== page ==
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IT420: Database Management and Organization

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1 IT420: Database Management and Organization
Introduction to ER Model Adina Crăiniceanu

2 Lab Lab 1 due next Tuesday (January 17) before class
You do not have to enforce the rule Landing > Takeoff Send created database to

3 Last Time Why Database Management Systems? Microsoft Access
Transactions High-level abstractions for data access, manipulation, and administration Data integrity and security Performance and scalability Microsoft Access

4 Goals of This Lecture Understand the Entity-Relationship Model

5 Database Design Process
Requirements analysis Conceptual design  data model Logical design Schema refinement: Normalization Physical tuning

6 Conceptual Design Overview
ER Model What are the entities and relationships in the enterprise? What information about these entities and relationships should we store in the database? What are the integrity constraints or business rules that hold?

7 Data Model A data model is a plan, or blueprint, for a database.
General Abstract (no implementation suggested) Easy to change

8 ER Model Entity-Relationship model: set of concepts and graphical symbols Versions Original E-R model — Peter Chen (1976) Extended E-R model — Extensions to the Chen model Information Engineering (IE) — James Martin (1990) “Crow’s foot” notation IDEF1X — A national standard developed by the National Institute of Standards and Technology Unified Modeling Language (UML) — The Object Management Group; it supports object-oriented methodology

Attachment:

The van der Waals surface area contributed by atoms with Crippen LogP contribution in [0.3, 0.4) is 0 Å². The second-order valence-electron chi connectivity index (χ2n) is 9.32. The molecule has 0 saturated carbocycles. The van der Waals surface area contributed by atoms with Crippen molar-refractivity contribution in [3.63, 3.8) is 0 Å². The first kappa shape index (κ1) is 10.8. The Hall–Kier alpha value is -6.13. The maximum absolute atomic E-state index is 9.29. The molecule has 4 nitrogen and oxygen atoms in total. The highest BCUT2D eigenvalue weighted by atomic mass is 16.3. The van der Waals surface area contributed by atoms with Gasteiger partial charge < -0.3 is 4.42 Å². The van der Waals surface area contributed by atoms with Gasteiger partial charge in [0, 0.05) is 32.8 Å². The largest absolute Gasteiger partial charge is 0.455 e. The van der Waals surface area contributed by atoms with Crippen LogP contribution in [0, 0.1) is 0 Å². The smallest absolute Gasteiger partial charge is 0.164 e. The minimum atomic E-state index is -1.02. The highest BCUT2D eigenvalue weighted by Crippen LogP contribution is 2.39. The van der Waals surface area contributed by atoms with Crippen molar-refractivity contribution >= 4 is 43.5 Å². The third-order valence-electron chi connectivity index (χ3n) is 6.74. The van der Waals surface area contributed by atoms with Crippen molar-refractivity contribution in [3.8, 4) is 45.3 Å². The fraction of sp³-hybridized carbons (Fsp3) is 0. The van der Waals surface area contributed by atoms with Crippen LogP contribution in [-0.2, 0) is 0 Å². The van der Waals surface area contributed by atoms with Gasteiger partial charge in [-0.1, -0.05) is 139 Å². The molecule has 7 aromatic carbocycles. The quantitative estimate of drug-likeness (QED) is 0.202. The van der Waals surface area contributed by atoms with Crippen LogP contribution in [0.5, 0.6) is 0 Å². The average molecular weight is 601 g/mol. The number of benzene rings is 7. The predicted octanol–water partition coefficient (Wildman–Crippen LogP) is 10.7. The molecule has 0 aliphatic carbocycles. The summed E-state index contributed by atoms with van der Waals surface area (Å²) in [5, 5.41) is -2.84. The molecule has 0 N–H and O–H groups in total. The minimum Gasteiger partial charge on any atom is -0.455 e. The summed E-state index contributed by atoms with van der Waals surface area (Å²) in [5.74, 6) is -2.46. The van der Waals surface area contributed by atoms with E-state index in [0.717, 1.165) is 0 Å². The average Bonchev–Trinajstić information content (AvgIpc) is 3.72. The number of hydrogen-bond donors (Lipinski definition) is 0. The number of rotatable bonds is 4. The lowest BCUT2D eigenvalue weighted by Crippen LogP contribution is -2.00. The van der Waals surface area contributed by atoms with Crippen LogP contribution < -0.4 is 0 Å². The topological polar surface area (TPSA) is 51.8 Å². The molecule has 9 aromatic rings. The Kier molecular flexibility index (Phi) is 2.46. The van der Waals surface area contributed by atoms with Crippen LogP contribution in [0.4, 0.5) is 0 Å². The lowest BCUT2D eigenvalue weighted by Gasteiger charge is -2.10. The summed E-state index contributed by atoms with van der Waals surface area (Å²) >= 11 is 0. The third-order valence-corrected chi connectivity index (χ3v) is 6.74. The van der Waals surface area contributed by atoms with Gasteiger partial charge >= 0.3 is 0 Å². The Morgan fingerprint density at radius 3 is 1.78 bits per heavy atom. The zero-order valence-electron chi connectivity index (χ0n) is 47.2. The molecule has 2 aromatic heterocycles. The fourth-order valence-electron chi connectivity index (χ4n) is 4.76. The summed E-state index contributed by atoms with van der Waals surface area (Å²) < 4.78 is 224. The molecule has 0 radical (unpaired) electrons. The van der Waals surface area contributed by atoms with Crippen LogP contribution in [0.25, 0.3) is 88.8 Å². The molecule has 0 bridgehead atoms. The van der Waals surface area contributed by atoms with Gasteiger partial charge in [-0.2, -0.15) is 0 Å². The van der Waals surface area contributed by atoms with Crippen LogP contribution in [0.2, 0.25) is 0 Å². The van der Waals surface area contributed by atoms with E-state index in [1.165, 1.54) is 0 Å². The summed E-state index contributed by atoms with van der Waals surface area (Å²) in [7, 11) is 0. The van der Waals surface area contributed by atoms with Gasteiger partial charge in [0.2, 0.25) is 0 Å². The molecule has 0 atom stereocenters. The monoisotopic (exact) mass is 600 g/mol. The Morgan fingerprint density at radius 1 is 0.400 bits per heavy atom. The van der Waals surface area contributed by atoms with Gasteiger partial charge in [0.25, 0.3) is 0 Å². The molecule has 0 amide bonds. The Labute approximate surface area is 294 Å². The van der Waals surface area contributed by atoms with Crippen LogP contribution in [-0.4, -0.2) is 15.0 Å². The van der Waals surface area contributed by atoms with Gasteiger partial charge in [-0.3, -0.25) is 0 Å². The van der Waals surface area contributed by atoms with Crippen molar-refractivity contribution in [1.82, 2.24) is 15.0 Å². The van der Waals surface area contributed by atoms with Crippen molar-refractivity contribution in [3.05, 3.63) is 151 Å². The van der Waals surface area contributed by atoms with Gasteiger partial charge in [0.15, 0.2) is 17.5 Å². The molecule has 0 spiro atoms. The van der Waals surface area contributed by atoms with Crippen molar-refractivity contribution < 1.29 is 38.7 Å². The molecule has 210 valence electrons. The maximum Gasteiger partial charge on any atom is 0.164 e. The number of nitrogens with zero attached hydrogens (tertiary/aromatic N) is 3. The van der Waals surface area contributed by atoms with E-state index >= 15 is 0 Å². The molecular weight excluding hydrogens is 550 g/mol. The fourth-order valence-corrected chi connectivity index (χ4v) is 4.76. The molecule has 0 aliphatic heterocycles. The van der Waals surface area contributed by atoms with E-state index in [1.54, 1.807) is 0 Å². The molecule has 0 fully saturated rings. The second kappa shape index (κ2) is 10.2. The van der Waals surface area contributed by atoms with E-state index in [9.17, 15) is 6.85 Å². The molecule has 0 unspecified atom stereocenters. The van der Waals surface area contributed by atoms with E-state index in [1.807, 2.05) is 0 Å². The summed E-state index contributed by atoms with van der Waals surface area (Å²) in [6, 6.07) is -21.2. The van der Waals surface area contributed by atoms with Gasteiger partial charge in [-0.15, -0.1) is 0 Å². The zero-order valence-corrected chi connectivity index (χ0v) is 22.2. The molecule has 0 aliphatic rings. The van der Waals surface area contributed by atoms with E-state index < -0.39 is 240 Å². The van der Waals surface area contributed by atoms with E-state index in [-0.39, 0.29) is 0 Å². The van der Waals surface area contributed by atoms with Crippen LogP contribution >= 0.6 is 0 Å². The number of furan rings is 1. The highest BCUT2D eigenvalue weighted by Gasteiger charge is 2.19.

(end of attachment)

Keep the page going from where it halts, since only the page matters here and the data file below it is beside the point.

9 Entities Something that can be identified and the users want to track
Entity class — a collection of entities of a given type Entity instance — the occurrence of a particular entity There are usually many instances of an entity in an entity class.


11 Attributes Attributes: describe the characteristics of an entity
Entity instances: Same attributes Different values

12 EMPLOYEE: Attributes in Ellipses

13 EMPLOYEE: Attributes in Rectangle

14 Identifiers Identifiers = attributes that identify entity instances
Composite identifiers: Identifiers that consist of two or more attributes Identifiers in data models become keys in database designs: Entities have identifiers. Tables (or relations) have keys.

15 Entity Attributes Display in Data Models

16 Relationships Relationships: associations between entities
Relationship classes: associations among entity classes Relationship instances: associations among entity instances No attributes Relationship degree: Number of entities in the relationship

17 Binary Relationship

18 Ternary Relationship

19 Cardinality Cardinality means “count,” and is expressed as a number
Maximum cardinality: maximum number of entity instances that can participate in a relationship Minimum cardinality: minimum number of entity instances that must participate in a relationship

20 Maximum Cardinality Maximum cardinality: maximum number of entity instances that can participate in a relationship One-to-One [1:1] One-to-Many [1:N] Many-to-Many [N:M]

21 The Three Types of Maximum Cardinality

22 HAS-A Relationships Previous relationships: HAS-A relationships:
Each entity instance has a relationship with another entity instance: An EMPLOYEE has one BADGE A BADGE has an assigned EMPLOYEE.